Excitement sizzled like electricity through the air when Tim Burton was announced as the director who would bring Batman back to the screen with a new big screen update promising to take the Caped Crusader back from the campy wilderness he’d been living in since the 1960’s TV series. On the basis of just two feature films, Burton had already established himself as one a directory with a unique vision and cinematic style that seemed perfectly suited to the comic book world of the Dark Knight. And then, in the blink of an eye, the electricity was turned off and excitement at the potential of Batman actually becoming dark and edgy like the recent Dark Knight comic book reinvention fizzled.
The announcement that Michael Keaton would be playing Bruce Wayne/Batman. Although Keaton was just coming off some of his best reviews ever for his first stab at playing a serious dramatic role, his biggest hits to date had been comedies, including Burton’s own Beetlejuice. The fact that his breakthrough role was title character in Mr. Mom simply did not sit well with Batman purists. Reportedly, Warner Brothers received more than 50,000 letters complaining about the casting decision. The big ballyhoo behind hiring Burton to the direct the film in the first place had been to convince audiences that the big screen return of Batman was going to be as far away from Adam West’s comedic interpretation on the TV show as possible. This Batman was promised to be a darker return to the comic book roots. The biggest question on opening day was: could this promise be fulfilled with the casting of a star of family-friendly comedies?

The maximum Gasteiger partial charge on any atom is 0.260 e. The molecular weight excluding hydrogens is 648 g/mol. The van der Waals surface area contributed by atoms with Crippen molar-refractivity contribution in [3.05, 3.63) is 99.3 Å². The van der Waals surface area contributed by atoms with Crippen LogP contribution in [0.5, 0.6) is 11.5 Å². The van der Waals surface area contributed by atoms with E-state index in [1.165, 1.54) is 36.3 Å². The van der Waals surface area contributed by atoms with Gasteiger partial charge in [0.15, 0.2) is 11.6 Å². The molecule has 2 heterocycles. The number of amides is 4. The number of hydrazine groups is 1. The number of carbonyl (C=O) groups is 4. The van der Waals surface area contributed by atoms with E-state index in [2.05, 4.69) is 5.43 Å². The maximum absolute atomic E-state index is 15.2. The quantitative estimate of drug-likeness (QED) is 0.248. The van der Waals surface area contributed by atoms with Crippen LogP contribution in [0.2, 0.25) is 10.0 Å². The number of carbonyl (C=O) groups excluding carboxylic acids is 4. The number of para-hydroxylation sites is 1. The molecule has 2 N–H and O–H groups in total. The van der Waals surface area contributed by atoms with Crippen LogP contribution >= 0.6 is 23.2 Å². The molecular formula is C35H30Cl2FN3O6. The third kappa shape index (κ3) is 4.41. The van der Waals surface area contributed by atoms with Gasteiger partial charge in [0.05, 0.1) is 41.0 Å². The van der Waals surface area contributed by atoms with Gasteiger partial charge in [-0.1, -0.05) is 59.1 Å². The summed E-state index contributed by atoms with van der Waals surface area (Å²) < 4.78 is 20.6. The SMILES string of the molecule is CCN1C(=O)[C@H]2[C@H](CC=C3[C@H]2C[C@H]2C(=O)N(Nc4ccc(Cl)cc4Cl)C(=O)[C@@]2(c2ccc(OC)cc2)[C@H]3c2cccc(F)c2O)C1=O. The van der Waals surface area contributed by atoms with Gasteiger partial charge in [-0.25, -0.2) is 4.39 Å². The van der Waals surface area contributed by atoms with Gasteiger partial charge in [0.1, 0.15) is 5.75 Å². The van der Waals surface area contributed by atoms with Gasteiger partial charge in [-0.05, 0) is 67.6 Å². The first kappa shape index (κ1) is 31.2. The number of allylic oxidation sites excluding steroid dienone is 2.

The answer was an overwhelming affirmative as Batman went on to make more than 400 million dollars worldwide and produce one sequel directed by Burton and starring Keaton.